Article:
Friday, June 13, 2014

How to Read Arabic: Four Easy Steps

Arabic Calligraphy made out of Arabic Calligraphy
It was a simple list of Arabic words, neatly typed in easy to read font, evenly spaced and aligned in a column. "What does it say?" said my friend.
I recognized letters, identified familiar words, comprehended general meaning. But understanding shrouded itself in my mind like a fortress sealed for battle. I returned the page in defeat.
"That's okay." She shrugged. "I'll ask someone else."
As I see it, there are four steps to reading Arabic:
1) Identify letters.
The language does not utilize capitals or "cursive," but there are three shapes for each of Arabic's 28 letters, plus vowel markings, dots and sometimes dashes. There's stylized and sloppy writing, contracted spelling, stacking, dropped dots, added curls, lines, circles, hooks.
two ways to write Daad
And there's Arabic calligraphy with its flourishes, lines, circles, vowel markings and decorative symbols:
this says: "Al Jazeera"
this says "Al Jazeera" too
Reading Arabic is often a rousing game of "Where's Waldo" but with letters instead of people.
2) Read the word.
Congratulations, you've located the letters! Now you're in a position to make sounds. In English this is the part where your index finger hovers over diphthongs, blends, consonants, vowels. Is the sound long or short, hard or soft, speak its name or remain silent?
Reading in Arabic requires the same step, only without vowels, which, by the way, do not commonly appear in the everyday literary Middle East scene - ie, newspapers, street signs, television commercials, correspondence, textbooks, event flyers.
"(Vowels) are for babies," said Teacher. "You will understand from context."
Kitty likes her harakat (those squiggles over the letters: vowels)
"Kitten," from an idea by Andrea Dami, illustrations by Tony Wolf, Text by Silvia D'Achille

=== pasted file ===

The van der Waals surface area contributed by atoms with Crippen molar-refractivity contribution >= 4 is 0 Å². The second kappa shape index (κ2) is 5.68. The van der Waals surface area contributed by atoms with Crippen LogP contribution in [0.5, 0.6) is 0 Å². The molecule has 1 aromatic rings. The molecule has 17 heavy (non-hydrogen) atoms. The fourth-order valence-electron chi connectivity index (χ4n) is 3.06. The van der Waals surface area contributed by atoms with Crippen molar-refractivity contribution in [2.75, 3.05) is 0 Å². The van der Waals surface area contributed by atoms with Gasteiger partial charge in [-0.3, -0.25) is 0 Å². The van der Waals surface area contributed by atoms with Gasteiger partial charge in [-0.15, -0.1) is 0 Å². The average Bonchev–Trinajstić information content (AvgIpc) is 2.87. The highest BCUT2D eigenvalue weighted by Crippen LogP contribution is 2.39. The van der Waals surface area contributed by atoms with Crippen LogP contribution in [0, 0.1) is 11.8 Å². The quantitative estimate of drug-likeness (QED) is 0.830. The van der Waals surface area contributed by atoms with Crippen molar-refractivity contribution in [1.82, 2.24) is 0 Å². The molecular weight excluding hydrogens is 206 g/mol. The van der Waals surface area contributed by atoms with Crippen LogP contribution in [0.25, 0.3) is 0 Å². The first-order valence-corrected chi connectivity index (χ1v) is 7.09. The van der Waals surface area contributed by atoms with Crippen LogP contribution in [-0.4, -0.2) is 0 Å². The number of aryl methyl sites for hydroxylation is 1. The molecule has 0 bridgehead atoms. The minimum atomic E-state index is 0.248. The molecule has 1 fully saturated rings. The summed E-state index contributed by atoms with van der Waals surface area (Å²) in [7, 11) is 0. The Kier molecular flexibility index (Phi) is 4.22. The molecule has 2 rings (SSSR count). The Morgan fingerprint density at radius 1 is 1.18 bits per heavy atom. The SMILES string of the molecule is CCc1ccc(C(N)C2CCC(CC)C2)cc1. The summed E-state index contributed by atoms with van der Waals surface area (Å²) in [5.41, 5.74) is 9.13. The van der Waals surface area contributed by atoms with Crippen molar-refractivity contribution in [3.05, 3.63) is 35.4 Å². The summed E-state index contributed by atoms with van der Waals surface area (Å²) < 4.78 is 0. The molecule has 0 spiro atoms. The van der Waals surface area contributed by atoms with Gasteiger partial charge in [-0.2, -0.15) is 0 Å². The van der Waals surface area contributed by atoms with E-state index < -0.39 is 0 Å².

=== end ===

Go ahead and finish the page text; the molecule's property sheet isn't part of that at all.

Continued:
Oh yeah, you're expected to elucidate vowels when reading. It's just that they're not provided (once you graduate from board books).

3) Comprehend meaning (of individual words).
Way to go! You've identified letters and applied sound. Now you may translate.
Only…factoring in the million or so Arabic dialects, Koranic use, invisible vowels and what happens to meaning when you add "the," conjunctions, prepositions or adjectives…each word in Arabic has approximately 400 different definitions. (I might be exaggerating but only slightly.) Some meanings are literal and unique like, for example, this word:
which may mean poetry, to feel - or hair - depending upon where your mind applies that missing vowel.
اشعر الشعر و الشعر.
I feel poetry and hair.
Other meanings are less literal, like this word:
which is pronounced "fakkr" (yes I know what it sounds like in English) and means, generally, "to think" (along with variations on the theme like "contemplate, idea, intellect, consider…")
(When a different invisible vowel is applied) this combination of letters also refers to a prayerful thinking-on-God activity called "fikr" where observant Muslims caress prayer beads and speak God's name over and over. This form of contemplation results in heavenly reward.
prayer beads
"One minute of fikr is equivalent to a year of worship, and one hour of fikr competes with 60 years of worship."
4) Understand.
You've found the letters, recognized words and have a general idea as to meaning. Now, relax. Drink tea. Release understanding into your mind in the way that steam floats from a mug of sweet Arabic coffee to warm cold fingers on a snowy day.
Snow in Egypt, 2013
At least that's the idea.
words shaped like a flower
Hours later, long after my friend and I had gone our separate ways, understanding danced in my head like rain over the Sahara: too late.
Arabic isn't just nouns, verbs, adjectives (and a bunch of other things that don't translate). It's more like an orchestra of colloquialisms strung together by sound. You don't translate as much as absorb the secrets in the melody and rejoice in the harmony of understanding.
But first, you must locate the letters, drink tea - and wait.


Peggy S. Hedrick said...

This is poetry!! A child's lesson!! A university class!! Among the best of your, or anyone's posts!!

Charles W. Hedrick said...

Hmmmmmm! Interesting. Apparently it is easier to speak Arabic than to read it. Your blog prompts this question for me: What is the percent of literacy in Arabic speaking countries? That bit of datum may be more difficult to come by than this question: What is the percent of literacy in Qatar among the indigenous population?

Lucinda H. Kennaley said...

@peggy: aww thanks!
@Charlie: there you go with those (impossible) to answer q's! I once attempted to volunteer at an organization whose purpose was to promote (Arabic) literacy among local kids. I was told that Q youth learn English from tv, movies, books and prefer it because it's "so easy." The result being the need for that particular organization...